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Gus Van Sant, the American director known best known for the blockbuster hit Good Will Hunting, starring Matt Damon and Ben Affleck.
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Gus Van Sant, the American director known best known for the blockbuster hit Good Will Hunting, starring Matt Damon and Ben Affleck. Van Sant's first critical acclaim came with the film Mala Noche and continued with Drugstore Cowboy,
“If you don't have the story and the unfolding of the trajectory of the saga, it's like getting in a car and not having any gas.”
Director, screenwriter. Born Gus Green Van Sant on July 24, 1952, in Louisville, Kentucky. The son of an executive, Van Sant moved around a lot during his early years. His family eventually settled down in Darien, Connecticut, when he was 10 years old. As a child, he was interested in art and made films using a home movie camera. He spent his senior year of high school in Portland, Oregon, after his father started a new job in the city. With friend Eric Edwards, Van Sant made his first serious film effort there—a 20-minute black-and-white family drama entitled The Happy Organ.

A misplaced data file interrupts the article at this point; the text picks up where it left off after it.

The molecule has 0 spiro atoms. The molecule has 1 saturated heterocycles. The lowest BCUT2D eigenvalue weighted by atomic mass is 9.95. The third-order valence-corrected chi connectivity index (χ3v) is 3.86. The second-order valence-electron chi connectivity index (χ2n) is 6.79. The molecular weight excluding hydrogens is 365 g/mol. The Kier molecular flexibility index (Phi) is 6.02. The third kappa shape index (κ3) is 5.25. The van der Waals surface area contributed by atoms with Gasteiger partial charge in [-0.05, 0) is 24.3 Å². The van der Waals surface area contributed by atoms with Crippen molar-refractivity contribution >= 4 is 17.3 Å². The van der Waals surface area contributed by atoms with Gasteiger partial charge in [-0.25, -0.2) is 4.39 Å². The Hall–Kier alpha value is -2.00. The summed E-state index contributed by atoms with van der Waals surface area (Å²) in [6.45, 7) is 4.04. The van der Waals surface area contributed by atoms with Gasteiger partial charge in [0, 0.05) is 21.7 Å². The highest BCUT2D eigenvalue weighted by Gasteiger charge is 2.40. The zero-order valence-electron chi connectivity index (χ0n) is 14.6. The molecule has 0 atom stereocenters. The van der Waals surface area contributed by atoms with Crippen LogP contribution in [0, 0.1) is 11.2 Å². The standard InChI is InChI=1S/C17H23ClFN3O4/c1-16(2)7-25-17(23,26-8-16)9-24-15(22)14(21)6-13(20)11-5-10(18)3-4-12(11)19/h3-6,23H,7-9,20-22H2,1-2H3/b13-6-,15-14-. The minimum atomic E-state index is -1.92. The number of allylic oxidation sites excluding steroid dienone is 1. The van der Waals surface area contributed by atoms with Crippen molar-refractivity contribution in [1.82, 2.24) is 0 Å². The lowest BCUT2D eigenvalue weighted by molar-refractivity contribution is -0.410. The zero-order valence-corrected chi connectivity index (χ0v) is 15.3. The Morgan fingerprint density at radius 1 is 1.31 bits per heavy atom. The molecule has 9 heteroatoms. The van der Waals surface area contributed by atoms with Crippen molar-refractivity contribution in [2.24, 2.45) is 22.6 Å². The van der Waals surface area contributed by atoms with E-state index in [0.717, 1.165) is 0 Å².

Van Sant studied painting at the Rhode Island School of Design after high school, but he soon switched to filmmaking. He graduated from college in 1975 and moved to Los Angeles, where he worked as an assistant to director Ken Shapiro. Van Sant also found time to make his own films, including one based on a story by William S. Burroughs.
After several years in California, Van Sant took a job in New York City directing commercials for an advertising agency. He continued to explore his interest in film on the side by writing screenplays in his spare time. Using the money he saved from his advertising job, Van Sant funded his first feature film, Mala Noche (1985). The movie, adapted from a novel by Walt Curtis, tells the story of a gay convenience store clerk’s infatuation with a Mexican immigrant. In 1987, Mala Noche won the Los Angeles Film Critics’ Award for best independent film.
For his next effort, Van Sant delved into the gritty reality of drug addiction. Drugstore Cowboy (1989) starred Matt Dillon as the leader of a group of junkies who steal to support their habit. Set in Oregon during the 1970s, the film received praise for its honest portrayal of drug use and addiction. Dillon, a former teen idol, and Kelly Preston, who played his girlfriend, also earned accolades for their compelling performances.
Continuing to explore the seamier side of life, Van Sant directed My Own Private Idaho (1991) starring Keanu Reeves and River Phoenix. The film was Van Sant’s own take on William Shakespeare’s Henry IV plays. In the movie Phoenix plays Mike Waters, a narcoleptic gay street hustler who befriends and falls for Reeves’s character, Scott Favor, another hustler from an affluent background. Together they search for Mike’s mother. To tell the story Van Sant incorporated many Shakespearean references and elements of magical realism.
For his next film, Van Sant decided to adapt Tom Robbins’s novel, Even Cowgirls Get the Blues (1994) for the big screen.
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